Developing and evaluating virtual anatomy resources for teaching allied health disciplines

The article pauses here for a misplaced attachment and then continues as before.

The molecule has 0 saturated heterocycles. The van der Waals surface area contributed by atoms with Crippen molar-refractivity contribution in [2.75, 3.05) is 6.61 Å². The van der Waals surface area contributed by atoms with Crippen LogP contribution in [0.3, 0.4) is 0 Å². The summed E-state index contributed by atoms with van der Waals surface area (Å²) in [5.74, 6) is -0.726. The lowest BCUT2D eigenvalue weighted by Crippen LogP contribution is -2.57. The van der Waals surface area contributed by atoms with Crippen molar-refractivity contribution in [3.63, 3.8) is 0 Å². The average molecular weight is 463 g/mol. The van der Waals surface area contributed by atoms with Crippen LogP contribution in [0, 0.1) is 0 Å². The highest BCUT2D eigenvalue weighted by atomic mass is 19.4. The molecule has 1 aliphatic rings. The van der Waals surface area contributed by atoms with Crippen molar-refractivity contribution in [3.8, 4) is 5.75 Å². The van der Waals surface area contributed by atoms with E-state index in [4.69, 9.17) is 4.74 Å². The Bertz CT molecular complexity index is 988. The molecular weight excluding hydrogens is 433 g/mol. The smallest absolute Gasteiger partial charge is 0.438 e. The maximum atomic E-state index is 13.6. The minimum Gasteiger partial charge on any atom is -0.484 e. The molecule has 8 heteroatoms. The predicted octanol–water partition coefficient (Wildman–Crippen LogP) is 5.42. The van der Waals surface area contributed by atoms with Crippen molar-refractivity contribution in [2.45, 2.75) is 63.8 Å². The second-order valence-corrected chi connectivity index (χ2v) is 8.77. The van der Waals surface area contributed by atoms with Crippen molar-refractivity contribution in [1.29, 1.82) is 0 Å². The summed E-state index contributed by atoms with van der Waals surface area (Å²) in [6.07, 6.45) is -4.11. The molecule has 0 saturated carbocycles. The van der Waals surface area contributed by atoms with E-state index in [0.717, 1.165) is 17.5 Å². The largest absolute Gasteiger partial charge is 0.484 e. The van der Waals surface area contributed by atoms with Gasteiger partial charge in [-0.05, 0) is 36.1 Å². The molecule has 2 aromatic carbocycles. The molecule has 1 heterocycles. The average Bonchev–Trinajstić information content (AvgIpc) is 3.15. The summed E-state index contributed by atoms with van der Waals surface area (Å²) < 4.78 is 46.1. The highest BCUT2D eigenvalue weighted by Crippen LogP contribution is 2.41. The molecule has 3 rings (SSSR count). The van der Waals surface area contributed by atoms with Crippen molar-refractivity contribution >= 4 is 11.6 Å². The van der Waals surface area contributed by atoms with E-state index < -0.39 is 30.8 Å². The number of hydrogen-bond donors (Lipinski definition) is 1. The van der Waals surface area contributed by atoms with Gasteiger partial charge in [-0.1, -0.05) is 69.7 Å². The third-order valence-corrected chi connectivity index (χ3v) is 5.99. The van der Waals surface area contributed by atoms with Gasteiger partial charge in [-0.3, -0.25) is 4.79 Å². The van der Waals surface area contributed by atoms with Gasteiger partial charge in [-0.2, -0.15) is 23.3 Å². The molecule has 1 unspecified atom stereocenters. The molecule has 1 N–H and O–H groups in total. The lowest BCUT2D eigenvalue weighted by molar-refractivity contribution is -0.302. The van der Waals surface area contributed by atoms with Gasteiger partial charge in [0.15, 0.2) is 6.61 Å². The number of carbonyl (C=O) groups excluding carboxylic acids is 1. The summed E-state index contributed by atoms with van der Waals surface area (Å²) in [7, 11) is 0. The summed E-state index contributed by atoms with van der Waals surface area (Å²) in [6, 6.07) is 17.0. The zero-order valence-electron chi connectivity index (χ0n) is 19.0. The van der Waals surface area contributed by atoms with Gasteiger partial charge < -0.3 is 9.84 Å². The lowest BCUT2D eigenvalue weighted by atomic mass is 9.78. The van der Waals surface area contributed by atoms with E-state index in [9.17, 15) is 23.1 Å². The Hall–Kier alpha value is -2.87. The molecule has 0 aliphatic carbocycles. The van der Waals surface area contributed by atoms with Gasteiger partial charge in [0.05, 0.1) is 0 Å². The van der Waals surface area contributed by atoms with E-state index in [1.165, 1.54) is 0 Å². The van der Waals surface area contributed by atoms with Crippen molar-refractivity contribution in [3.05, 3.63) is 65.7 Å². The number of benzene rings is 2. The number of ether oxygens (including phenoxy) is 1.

Allied health professionals require an understanding of anatomy for purposes such as planning radiotherapy, or treating muscle imbalance. In practice, they will rarely see the structure they are treating, but seeing it during their education is invaluable. To reveal deep structures in the human body, neighbouring structures are unavoidably removed as a donated human body is dissected. Academic and clinical staff approached the challenge for students’ understanding of the male reproductive and urinary system, which is indeed disrupted by dissection. An existing radiotherapy planning instrument Virtual Environment for Radiotherapy Training was used to create videos of real patients’ internal structures. Structures difficult to see in dissection, models and images were transformed from magnetic resonance and computerised tomography scans into videos that appeared three-dimensional, for use by students learning anatomy. Qualitative evaluation of these anatomy videos suggested that they can be accessed at students’ convenience and can be customised with captions, pauses or quizzes. Quantitative evaluation suggested that offering assessment-related incentives may not result in all students choosing to access the videos, but that those who did performed better on both labelling and short answer explanations of related content on immediate and short-term testing.
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